Geraniums are one of the most popular indoor and outdoor flowering plants and with good reason! There are a wide variety of geraniums that differ in flower color, leaf shape, growth habit, and use. These versatile plants can be used as annual bedding plants, in hanging baskets, and in containers both indoors and outdoors. Annual garden geraniums are members of the genus Pelargonium. ("True" geraniums are hardy perennials which belong to the genus Geranium.) Some of the major types of Pelargonium geraniums include the following kinds.
Common Garden or Zonal Geraniums (Pelargonium x hortorum) are widely sold bedding plants. They have distinct, dark markings or bands (commonly called zones) on their leaves. Several newer, fancy-leaf varieties possess silver, white, gold, red, or purple markings in the leaf. Flowers are often large and may be single or double. Flower color includes red, pink, salmon, and white. Common garden geraniums can be grown from cuttings or seed.
Ivy-leaf Geraniums (Pelargonium peltatum) have a vine-like or trailing habit with smooth, leathery, ivy-shaped leaves. Flowers are single or double and available in the same colorful variety as the zonal geraniums. These geraniums are attractive in hanging baskets and window boxes. Ivy-leaf geraniums are not as heat tolerant as the common garden geranium.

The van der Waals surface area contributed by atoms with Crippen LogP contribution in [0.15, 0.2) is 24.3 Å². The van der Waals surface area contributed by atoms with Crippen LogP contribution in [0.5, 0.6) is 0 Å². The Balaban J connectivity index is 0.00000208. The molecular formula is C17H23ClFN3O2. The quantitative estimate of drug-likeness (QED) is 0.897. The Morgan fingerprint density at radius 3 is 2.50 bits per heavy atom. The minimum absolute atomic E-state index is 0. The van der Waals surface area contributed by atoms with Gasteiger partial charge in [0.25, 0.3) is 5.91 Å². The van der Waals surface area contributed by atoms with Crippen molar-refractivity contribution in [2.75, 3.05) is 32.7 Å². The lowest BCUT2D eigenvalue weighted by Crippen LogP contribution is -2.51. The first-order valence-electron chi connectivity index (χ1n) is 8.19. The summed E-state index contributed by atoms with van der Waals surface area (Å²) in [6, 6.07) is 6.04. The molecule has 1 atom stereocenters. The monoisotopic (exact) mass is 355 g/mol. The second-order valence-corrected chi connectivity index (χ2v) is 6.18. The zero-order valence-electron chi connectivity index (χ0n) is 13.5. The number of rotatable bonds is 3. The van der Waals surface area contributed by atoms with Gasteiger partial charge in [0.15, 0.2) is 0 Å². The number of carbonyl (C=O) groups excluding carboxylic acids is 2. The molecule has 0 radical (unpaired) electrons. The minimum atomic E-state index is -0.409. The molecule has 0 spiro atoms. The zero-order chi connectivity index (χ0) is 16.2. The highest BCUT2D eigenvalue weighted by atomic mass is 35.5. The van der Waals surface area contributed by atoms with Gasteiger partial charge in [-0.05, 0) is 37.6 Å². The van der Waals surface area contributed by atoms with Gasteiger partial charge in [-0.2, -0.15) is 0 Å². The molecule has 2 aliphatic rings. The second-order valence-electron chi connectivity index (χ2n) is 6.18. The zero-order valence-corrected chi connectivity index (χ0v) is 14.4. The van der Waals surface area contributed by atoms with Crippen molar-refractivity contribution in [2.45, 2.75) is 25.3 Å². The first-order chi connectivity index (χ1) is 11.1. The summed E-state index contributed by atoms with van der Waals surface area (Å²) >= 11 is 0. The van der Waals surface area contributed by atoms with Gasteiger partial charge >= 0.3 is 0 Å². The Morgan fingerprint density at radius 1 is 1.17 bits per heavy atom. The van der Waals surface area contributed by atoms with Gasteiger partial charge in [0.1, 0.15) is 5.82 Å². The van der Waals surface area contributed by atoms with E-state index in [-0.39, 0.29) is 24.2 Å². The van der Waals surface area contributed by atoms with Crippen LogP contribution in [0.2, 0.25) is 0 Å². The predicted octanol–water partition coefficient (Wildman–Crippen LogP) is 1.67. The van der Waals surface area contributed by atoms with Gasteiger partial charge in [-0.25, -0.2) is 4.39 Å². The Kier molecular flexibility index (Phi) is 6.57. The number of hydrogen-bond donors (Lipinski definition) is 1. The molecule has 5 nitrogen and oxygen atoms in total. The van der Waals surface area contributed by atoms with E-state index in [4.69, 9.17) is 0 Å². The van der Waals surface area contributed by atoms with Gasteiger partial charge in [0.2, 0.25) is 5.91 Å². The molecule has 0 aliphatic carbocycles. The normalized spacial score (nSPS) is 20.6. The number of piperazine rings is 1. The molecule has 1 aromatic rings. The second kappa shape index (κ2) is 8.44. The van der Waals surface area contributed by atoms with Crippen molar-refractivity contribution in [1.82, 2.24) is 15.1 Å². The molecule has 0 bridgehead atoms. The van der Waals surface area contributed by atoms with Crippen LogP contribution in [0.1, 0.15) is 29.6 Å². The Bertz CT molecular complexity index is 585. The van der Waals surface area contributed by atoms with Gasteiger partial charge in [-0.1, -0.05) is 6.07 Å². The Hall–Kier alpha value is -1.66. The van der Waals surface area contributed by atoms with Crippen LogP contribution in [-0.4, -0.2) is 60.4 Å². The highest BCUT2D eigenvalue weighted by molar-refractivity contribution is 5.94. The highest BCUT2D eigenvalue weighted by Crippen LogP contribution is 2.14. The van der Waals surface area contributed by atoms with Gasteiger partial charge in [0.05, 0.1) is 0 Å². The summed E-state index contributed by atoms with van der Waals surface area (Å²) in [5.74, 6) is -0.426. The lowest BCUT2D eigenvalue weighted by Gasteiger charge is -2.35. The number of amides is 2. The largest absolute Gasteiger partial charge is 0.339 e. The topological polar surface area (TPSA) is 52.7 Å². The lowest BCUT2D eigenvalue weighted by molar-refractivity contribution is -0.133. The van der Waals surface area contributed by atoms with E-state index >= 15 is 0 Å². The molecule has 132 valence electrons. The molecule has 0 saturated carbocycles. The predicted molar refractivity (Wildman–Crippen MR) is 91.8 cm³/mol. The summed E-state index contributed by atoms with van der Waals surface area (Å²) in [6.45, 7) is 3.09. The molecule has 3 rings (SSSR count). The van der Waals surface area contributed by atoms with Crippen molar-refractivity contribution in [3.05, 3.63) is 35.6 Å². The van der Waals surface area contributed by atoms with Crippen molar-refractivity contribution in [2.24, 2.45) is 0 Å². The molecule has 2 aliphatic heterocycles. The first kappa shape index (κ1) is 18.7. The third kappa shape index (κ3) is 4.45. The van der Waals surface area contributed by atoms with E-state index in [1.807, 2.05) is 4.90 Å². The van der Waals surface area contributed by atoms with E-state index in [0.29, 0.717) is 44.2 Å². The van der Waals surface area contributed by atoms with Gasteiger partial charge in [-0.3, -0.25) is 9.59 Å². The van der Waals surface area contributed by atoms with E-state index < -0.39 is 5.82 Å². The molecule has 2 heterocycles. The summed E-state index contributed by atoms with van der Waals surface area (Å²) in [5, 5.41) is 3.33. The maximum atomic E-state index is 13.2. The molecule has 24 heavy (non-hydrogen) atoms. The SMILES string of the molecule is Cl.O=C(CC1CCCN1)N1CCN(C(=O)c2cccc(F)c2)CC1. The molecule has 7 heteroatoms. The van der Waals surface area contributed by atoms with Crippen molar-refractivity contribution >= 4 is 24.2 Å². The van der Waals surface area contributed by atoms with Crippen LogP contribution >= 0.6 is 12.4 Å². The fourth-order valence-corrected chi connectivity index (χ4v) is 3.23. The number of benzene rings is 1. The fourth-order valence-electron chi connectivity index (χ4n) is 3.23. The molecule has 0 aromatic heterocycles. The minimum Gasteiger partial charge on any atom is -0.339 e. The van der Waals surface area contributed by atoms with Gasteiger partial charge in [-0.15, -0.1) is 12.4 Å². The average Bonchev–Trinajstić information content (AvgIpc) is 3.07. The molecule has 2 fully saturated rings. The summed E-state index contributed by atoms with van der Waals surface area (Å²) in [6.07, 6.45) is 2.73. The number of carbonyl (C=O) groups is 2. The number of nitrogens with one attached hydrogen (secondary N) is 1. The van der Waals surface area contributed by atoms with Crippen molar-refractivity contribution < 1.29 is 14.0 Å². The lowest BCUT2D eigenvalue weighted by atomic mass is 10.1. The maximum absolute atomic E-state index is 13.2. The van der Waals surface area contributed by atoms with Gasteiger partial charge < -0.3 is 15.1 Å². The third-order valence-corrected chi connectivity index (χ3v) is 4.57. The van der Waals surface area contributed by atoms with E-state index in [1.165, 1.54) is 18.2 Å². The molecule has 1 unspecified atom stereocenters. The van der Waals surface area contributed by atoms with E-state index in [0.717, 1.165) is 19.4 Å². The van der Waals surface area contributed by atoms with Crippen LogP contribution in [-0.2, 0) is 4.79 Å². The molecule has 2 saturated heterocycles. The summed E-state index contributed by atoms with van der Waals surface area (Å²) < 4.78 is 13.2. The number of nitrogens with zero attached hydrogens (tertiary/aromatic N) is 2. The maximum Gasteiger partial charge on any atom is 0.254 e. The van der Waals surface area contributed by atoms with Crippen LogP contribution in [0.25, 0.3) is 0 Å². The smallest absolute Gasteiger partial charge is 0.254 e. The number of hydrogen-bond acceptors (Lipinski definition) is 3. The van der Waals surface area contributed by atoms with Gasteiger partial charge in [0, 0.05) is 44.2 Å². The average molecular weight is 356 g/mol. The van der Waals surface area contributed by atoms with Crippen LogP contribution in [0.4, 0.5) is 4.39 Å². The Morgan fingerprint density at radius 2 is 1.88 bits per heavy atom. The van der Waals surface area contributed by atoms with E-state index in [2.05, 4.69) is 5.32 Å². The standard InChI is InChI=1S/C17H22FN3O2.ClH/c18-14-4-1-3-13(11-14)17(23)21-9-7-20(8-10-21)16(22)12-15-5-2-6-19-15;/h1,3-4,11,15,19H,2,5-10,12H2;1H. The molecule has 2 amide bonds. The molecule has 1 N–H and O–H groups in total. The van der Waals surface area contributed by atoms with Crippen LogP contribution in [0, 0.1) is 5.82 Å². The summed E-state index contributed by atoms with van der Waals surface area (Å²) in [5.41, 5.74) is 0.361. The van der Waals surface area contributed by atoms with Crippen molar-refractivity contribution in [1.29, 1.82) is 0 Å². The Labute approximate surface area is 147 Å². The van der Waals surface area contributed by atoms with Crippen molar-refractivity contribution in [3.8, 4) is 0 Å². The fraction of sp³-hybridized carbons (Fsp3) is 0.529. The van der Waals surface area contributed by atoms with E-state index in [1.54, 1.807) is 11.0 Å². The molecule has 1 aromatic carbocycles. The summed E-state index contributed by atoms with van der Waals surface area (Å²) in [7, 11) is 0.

Scented Geraniums are made up of several species of Pelargoniums. Plants have a wide range of leaf types (some are more deeply lobed than others) and colors. Leaves of scented geraniums possess lemon, rose, peppermint, nutmeg, apple and other fragrances and are excellent houseplants. Flowers on scented geraniums are not as showy as the other geranium types and are normally white, pink, or lavender.
The "mosquito geranium" is a scented-leaf-type geranium that releases the citronella fragrance when the leaves are rubbed or crushed. Since the citronella oils are released only when the plant tissue is rubbed or crushed, plants growing in containers on the patio or deck will not repel mosquitoes. The citronella oil used in candles and other commercial products is obtained from citronella grass (Cymbopogon nardus).
Geraniums for outdoor use should be planted outside after the danger of frost is past in your area. Geraniums prefer fertile, well-drained soils that are slightly acidic. The plants should receive at least six hours of sunlight daily. Plants in shady areas will bloom less and are more susceptible to disease. Regular watering is required for most geraniums. During dry periods, a deep soaking once a week is usually sufficient for bedding geraniums, while container plantings often require more frequent watering. If possible, avoid overhead watering because wet foliage encourages disease development. When unavoidable, overhead irrigation should be done in the morning hours which allows the foliage to quickly dry, reducing the potential for disease. Geraniums respond well to regular fertilization. During the growing season a dilute solution of a soluble fertilizer applied once a month should keep garden and container geraniums growing and looking healthy. There are several disease and insect pests common for geraniums. The best control for these problems is prevention by proper placement, maintenance, and early detection.
This article originally appeared in the April 23, 1999 issue, p. 48.